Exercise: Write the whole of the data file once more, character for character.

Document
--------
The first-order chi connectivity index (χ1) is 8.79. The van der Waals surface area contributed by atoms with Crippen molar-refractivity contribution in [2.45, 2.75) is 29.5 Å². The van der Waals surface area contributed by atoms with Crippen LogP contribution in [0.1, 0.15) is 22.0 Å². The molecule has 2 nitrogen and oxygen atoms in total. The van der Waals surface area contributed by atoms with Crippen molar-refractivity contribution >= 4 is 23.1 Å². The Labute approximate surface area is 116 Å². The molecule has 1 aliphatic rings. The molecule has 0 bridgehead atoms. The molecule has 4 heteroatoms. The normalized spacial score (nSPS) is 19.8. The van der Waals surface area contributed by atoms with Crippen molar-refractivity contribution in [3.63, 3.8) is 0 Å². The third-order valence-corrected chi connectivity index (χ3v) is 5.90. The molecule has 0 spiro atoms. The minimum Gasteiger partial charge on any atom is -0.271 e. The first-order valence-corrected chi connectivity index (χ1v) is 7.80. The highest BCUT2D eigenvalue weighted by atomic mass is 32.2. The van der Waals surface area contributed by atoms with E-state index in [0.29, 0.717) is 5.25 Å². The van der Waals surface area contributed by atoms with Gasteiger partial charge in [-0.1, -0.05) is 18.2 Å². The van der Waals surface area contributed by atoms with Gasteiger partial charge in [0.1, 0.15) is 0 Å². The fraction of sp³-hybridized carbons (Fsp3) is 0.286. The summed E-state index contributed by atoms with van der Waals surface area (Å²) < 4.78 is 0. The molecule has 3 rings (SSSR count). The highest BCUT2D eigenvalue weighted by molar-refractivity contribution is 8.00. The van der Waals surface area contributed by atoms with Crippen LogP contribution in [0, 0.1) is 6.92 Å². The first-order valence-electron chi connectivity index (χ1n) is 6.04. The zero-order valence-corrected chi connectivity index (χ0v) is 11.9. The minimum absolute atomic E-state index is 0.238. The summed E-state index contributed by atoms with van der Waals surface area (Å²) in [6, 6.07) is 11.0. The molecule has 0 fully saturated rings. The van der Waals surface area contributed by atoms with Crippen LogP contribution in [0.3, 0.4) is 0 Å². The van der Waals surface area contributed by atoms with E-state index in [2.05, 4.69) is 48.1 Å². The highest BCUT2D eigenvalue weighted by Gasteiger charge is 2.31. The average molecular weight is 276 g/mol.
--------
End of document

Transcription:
The first-order chi connectivity index (χ1) is 8.79. The van der Waals surface area contributed by atoms with Crippen molar-refractivity contribution in [2.45, 2.75) is 29.5 Å². The van der Waals surface area contributed by atoms with Crippen LogP contribution in [0.1, 0.15) is 22.0 Å². The molecule has 2 nitrogen and oxygen atoms in total. The van der Waals surface area contributed by atoms with Crippen molar-refractivity contribution >= 4 is 23.1 Å². The Labute approximate surface area is 116 Å². The molecule has 1 aliphatic rings. The molecule has 0 bridgehead atoms. The molecule has 4 heteroatoms. The normalized spacial score (nSPS) is 19.8. The van der Waals surface area contributed by atoms with Crippen molar-refractivity contribution in [3.63, 3.8) is 0 Å². The third-order valence-corrected chi connectivity index (χ3v) is 5.90. The molecule has 0 spiro atoms. The minimum Gasteiger partial charge on any atom is -0.271 e. The first-order valence-corrected chi connectivity index (χ1v) is 7.80. The highest BCUT2D eigenvalue weighted by atomic mass is 32.2. The van der Waals surface area contributed by atoms with E-state index in [0.29, 0.717) is 5.25 Å². The van der Waals surface area contributed by atoms with Gasteiger partial charge in [-0.1, -0.05) is 18.2 Å². The van der Waals surface area contributed by atoms with Gasteiger partial charge in [0.1, 0.15) is 0 Å². The fraction of sp³-hybridized carbons (Fsp3) is 0.286. The summed E-state index contributed by atoms with van der Waals surface area (Å²) < 4.78 is 0. The molecule has 3 rings (SSSR count). The highest BCUT2D eigenvalue weighted by molar-refractivity contribution is 8.00. The van der Waals surface area contributed by atoms with Crippen LogP contribution in [0, 0.1) is 6.92 Å². The first-order valence-electron chi connectivity index (χ1n) is 6.04. The zero-order valence-corrected chi connectivity index (χ0v) is 11.9. The minimum absolute atomic E-state index is 0.238. The summed E-state index contributed by atoms with van der Waals surface area (Å²) in [6, 6.07) is 11.0. The molecule has 0 fully saturated rings. The van der Waals surface area contributed by atoms with Crippen LogP contribution in [0.3, 0.4) is 0 Å². The van der Waals surface area contributed by atoms with E-state index in [2.05, 4.69) is 48.1 Å². The highest BCUT2D eigenvalue weighted by Gasteiger charge is 2.31. The average molecular weight is 276 g/mol.